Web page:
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Aircraft Hardening:  The Archilles Heel Of The MAGTF
AUTHOR Major Arthur L. Deal, USMC
CSC 1990
SUBJECT AREA Aviation
		     AIRCRAFT HARDENING:
	       THE ACHILLES HEEL OF THE MAGTF
			    by
		    Maj. A. Lewis Deal
		    EXECUTIVE SUMMARY
TITLE:  AIRCRAFT HARDENING: THE ACHILLES HEEL OF THE MAGTF
THESIS:   The Marine Corps in an attempt to solve the problem
of rear area security in particular the air base, left out a
critical element of the equation--that of hardening aircraft,
equipment, and critical installation facilities.
BACKGROUND:  American forces are and will continue to be involved
in Third World conflicts. Third World country insurgents are
being trained in numerous communist countries on the correct
tactics to counter US forces. Because of this growing threat
the Marine Corps is vigorously pursuing the problem of rear
area security with special concerns for the expeditionary air
base.
AIRCRAFT HARDENING: The Marine Corps has neglected the threat
posed by surface to surface weapons in its air base defense
doctrine. The lessons learned in the Vietnam War are an ideal
case study in how to counter this threat. There are a variety
of technical/equipment solutions, however, they do not meet
the criteria of being expeditionary.
RECOMMENDATIONS: By learning from the Vietnam War experience
and combining these lessons with existing engineering techniques
in a vigorous training program, the problem can be solved. The
Marine Corps must realize that there will not be any money
available to develop any state of the art expeditious aircraft
shelters. There are materials organic to the MAGTF that can
be utilized to construct effective shelters.
CONCLUSIONS: If the Marine Corps continues to neglect this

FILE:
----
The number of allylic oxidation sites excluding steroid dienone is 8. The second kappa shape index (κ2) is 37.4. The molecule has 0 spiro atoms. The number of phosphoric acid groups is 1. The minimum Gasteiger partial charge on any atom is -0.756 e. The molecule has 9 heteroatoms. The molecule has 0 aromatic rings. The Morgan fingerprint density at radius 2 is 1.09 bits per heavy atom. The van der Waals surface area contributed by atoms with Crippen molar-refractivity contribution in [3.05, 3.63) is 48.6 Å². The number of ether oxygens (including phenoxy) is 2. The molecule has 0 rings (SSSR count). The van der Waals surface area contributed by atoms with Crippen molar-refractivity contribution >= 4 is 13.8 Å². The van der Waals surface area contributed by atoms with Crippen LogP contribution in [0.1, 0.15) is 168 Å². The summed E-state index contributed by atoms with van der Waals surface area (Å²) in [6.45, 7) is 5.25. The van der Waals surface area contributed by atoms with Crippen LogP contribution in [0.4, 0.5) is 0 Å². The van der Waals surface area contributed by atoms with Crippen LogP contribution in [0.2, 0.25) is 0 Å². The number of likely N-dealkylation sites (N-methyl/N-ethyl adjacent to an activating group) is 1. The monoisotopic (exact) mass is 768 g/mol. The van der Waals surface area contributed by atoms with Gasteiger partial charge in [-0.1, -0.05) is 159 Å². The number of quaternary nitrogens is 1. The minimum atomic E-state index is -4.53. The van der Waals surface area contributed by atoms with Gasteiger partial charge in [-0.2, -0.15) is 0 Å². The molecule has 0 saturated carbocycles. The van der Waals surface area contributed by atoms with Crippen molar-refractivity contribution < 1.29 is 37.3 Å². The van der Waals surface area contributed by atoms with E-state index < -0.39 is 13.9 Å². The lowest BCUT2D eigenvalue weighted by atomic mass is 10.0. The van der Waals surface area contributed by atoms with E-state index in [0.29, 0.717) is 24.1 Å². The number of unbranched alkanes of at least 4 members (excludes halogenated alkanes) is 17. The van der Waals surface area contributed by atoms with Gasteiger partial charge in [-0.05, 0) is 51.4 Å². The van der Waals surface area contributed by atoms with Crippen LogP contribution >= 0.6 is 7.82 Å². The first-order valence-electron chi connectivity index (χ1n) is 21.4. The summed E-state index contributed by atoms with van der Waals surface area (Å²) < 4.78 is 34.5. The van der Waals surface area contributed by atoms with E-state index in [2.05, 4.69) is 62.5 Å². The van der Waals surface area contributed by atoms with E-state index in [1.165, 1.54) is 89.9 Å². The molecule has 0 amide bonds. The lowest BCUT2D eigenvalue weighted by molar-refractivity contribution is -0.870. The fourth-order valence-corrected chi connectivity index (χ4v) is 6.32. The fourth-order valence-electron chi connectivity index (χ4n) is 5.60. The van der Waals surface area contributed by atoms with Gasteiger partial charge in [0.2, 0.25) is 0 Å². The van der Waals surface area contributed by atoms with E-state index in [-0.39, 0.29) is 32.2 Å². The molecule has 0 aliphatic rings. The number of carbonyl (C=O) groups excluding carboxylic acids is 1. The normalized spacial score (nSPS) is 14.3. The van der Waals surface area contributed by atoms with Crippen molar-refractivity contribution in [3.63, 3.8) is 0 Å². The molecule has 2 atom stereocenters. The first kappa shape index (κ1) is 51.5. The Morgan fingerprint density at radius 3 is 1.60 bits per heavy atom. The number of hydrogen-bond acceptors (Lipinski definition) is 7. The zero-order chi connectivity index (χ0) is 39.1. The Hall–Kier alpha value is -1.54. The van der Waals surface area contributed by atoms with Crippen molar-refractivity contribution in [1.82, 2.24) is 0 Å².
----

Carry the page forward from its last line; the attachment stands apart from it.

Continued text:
critical area of vulnerability, in the next conflict our air
assets could be seriously threatened by an enemy who recognizes
and exploits this weakness.
      AIRCRAFT HARDENING: THE ACHILLES HEEL OF THE MAGTF
			 OUTLINE
THESIS STATEMENT.  The Marine Corps in an attempt to solve the
problem of rear area security in particular the air base, has
left out a critical element of the equation--that of hardening
aircraft, equipment, and critical installation facilities.
I.   REAR AREA SECURITY
     A. AIR BASES ARE A CRITICAL VULNERABILITY OF THE MAGTF
     B. THE THREAT OF SURFACE TO SURFACE WEAPONS
     C. TYPES OF WEAPONS SYSTEMS
     D. MORTAR/ROCKET BELT
     E. EFFECTS OF THE WEAPONS
II.  VIETNAM CASE STUDY
     A. ATTACKS ON U.S. AIR BASES
     B. LOSS OF AIRCRAFT
     C. PERSONNEL ACCOUNTS
III. TECHNICAL FIXES
     A. TYPES OF AIRCRAFT SHELTERS (AIR FORCE)
     B. TYPES OF AIRCRAFT SHELTERS (MARINE CORPS)
IV.  CONCLUSIONS
	    EXPLOITING VULNERABILITY AND OPPORTUNITY
     We obviously stand a better chance of success by
concentrating strength against enemy weakness rather than against
strength. So we seek to strike the enemy where, when, and how
he is most vulnerable...
     Of all the vulnerabilities we might choose to exploit,
some are more critical to the enemy than others. It follows